But there is a thriving industry of thieves who make a few changes in what a self-published author wrote then release it under a new title. This was extensively discussed in an excellent article in June 2016.

It seems romance writers are the primary target of such scoundrels for two reasons: many romance authors are self-published and romance sells. As noted in an Atlantic Monthly article, “In 2013, the Romance Writers of America (RWA) estimated that sales of romantic novels amounted to $1.08 billion, and accounted for 13% of adult fiction consumed that year, outselling science-fiction, mystery and literary novels.”

Self-publishing is like walking home alone at night. There’s no big–or even small–publisher to back you up. Yes, Amazon has software that supposedly scans new manuscripts for duplication in an effort to prevent such horrors, but a cunning thief can substitute a few words and character names in your text and easily fool that software.

Even worse are the occasional outright thefts of authors’ work by small e-book presses and/or agencies which promise to format, publish, promote, and/or sell your work. This kind of wraparound service appeals to new authors, many of whom jump into writing with the specific idea of self-publishing a romance story. Most recently, romance writers are outraged to hear about the theft of fourth quarter proceeds (among other things) by All-Romance Ebooks, LLC.

So between thievery by outsiders and by insiders, what’s a hopeful writer to do? Is the answer only to wait until you can get a toe in the door with an agent who, if you’re wildly lucky and a damn good writer, can get you in with a mainstream publisher, both of whom will shave off a healthy 80-85% of your book’s proceeds? The reality of that world is pretty dim, as discussed in a recent article about book sales in that arena.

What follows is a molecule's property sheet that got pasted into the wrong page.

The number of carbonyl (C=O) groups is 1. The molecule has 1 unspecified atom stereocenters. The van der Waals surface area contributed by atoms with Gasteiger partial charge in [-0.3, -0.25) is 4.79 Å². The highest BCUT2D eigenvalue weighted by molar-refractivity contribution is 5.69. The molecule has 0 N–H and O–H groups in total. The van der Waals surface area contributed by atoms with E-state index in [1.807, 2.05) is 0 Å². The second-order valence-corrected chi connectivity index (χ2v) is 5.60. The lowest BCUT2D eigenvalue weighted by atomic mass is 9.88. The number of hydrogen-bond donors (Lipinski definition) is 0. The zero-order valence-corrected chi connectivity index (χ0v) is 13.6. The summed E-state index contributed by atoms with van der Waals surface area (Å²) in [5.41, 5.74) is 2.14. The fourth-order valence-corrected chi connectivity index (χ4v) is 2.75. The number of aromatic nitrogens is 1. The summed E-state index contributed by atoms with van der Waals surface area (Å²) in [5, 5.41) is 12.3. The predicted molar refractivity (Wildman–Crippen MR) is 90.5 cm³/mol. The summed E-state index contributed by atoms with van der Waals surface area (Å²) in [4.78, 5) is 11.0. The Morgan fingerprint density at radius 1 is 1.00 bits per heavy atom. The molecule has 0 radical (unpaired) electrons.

Fact is, romance is still looked down on in the elevated sphere of mainstream publishing. Never mind its sales numbers. Never mind that romance stories deal with important fundamentals of human existence like courtship, love, sex, and–sometimes–having babies. That’s just beneath the thin air world of Literary Fiction.

Besides, most of the readers of romance are women, an easily dismissed demographic in the still-patriarchal world of mainstream publishing.

Put it all together and romance gets no respect.

If that’s not enough to depress you, how’s this? Even if you find an agent who thinks your work is great and you get a contract for that agent to shop your manuscript around town, there’s no guarantee that your work won’t get stolen. This has happen to me, actually. Twice.

First time the problem arose from me submitting to a publisher directly. This was a non-fiction project, but the lesson applies across the board. I sent my outline of chapter summaries and overall concept to all the big publishers like Random House. Each query letter solicited a form letter response. No.

Before I embarked on that quest, I had checked the most recent list of ‘books in print’ as well as ‘forthcoming books’ where publishers list everything they’ve got in the works. Nothing in the realm of my project was listed.

Despite all the rejections, I started contacting agents. Three said yes, we’re interested. I contracted with one of them and after making edits he suggested, I sat back and waited for the good news.